Utah Minor in Possession of Alcohol: Laws and Penalties

A minor in Utah may not buy (or attempt to buy, or ask an adult to buy), possess, or consume alcohol; or knowingly misrepresent a minor’s or someone else’s age to obtain alcohol. (Utah Code Ann. Section 32B-4-409(1).) It is also illegal for adults, including licensees (those licensed to sell alcohol in Utah), to sell or otherwise furnish alcohol to minors. (Utah Code Ann. Section 32B-4-403(1).) There are few exceptions to these rules.

Exceptions to the Rule

Utah recognizes two exceptions to the general rule prohibiting minors from possessing or consuming alcohol.

  • Medicine. A minor may consume alcoholic products for medicinal purposes if the minor is 18 or older; and the alcohol is provided by the minor’s parent, guardian, or health care provider who is licensed to write a prescription. (Utah Code Ann. Section 32B-4-409(9)(a).)
  • Religious services. A minor may consume alcohol as part of a religious organization’s religious services. (Utah Code Ann. Section 32B-4-409(9)(b).)

Penalties

A conviction for violating a Utah’s minor in possession law is a misdemeanor. A violator’s driver’s license will be suspended for one year (first convictions) or two years (second and subsequent convictions). If the violator is not yet eligible to apply for a learner’s permit or license, the suspension will begin when the minor becomes eligible.

For first offenses, the judge may reduce the license suspension time if the minor successfully completes a court-approved educational program. For second and subsequent violations, the judge may order the minor to participate in educational and treatment programs in addition to imposing license suspension. (Utah Code Ann. Section 32B-4-409.)

A minor who incurs a subsequent conviction while driving on an already-suspended license will have the minor’s license suspension extended for an additional two year period. (Utah Code Ann. Section 32B-4-411.)

For violations that included age misrepresentation (for example, providing a false ID to illegally buy alcohol), additional penalties may also apply.

  • First violations. First violations that include age misrepresentation are class B misdemeanors. Such violations carry a fine of up to $1,000, up to six months in jail, or both (as decided by the judge). (Utah Code Ann. Section 32B-4-411(1)(a)(i).)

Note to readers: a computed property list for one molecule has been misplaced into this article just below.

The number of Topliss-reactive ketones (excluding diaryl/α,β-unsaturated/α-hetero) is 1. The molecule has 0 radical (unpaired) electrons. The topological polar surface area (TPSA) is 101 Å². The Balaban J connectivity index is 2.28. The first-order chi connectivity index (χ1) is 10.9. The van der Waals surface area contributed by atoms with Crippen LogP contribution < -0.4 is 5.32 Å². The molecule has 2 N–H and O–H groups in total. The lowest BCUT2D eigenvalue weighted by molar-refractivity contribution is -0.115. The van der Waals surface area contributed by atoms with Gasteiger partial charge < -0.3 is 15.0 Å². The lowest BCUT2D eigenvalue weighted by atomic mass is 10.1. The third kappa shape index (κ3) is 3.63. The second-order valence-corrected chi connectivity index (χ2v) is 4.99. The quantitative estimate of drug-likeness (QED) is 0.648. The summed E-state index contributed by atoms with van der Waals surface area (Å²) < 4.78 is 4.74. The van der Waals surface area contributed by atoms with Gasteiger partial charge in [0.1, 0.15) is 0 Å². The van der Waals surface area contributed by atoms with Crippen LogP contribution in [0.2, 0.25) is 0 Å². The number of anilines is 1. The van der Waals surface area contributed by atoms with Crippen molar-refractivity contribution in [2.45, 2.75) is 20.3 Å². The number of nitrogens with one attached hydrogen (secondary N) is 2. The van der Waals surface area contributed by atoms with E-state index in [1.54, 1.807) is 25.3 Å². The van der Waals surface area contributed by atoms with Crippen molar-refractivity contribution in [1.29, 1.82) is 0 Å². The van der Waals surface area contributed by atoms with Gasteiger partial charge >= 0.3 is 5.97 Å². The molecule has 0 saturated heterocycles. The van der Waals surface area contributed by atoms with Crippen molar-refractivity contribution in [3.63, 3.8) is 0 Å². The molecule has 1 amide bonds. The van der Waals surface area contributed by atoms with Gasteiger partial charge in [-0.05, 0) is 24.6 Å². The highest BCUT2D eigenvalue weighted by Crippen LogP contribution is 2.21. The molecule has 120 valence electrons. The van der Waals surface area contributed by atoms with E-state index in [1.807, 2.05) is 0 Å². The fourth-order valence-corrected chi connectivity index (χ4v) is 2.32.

• Second violations. Violators are guilty of a class A misdemeanor, carrying a fine of up to $2,500, up to one year in jail, or both. (Utah Code Ann. Section 32B-4-411(1)(a)(ii).)
  • Third and subsequent violations. Violators are guilty of a class A misdemeanor, with the same penalties described above. In addition, the judge may impose community service, restitution (money) paid to those harmed by the crime, or both. The court will also forward a copy of the minor’s conviction record to the Driver License Division. (Utah Code Ann. Section 32B-4-411(1)(a)(iii).)

Furnishing Alcohol to a Minor

It is illegal in Utah for an adult to purchase alcohol for, sell to, or otherwise provide alcohol to minors, with two exceptions described above. (Utah Code Ann. Sections 32B-4-403 &32B-5-306.) An adult who furnishes alcohol to a minor when the adult has reason to know that the minor is underage (but, for example, didn’t check an ID, or relied on a seemingly false ID), may be convicted of a class B misdemeanor. Penalties include a fine of up to $1,000, up to six months in jail, or both.

An adult who furnishes alcohol to minor when that adult actually knows the minor is underage may be convicted of a class A misdemeanor, which carries a fine of up to $2,500, up to one year in jail, or both. (Utah Code Ann. Sections 32B-4-403.)

Getting Legal Help

Because local procedures and attitude towards the Utah minor in possession laws vary by community, it is a good idea to consult with a lawyer who is familiar with how these cases are handled in your area. This will give you a better chance of achieving the most favorable outcome under the unique circumstances of your case.

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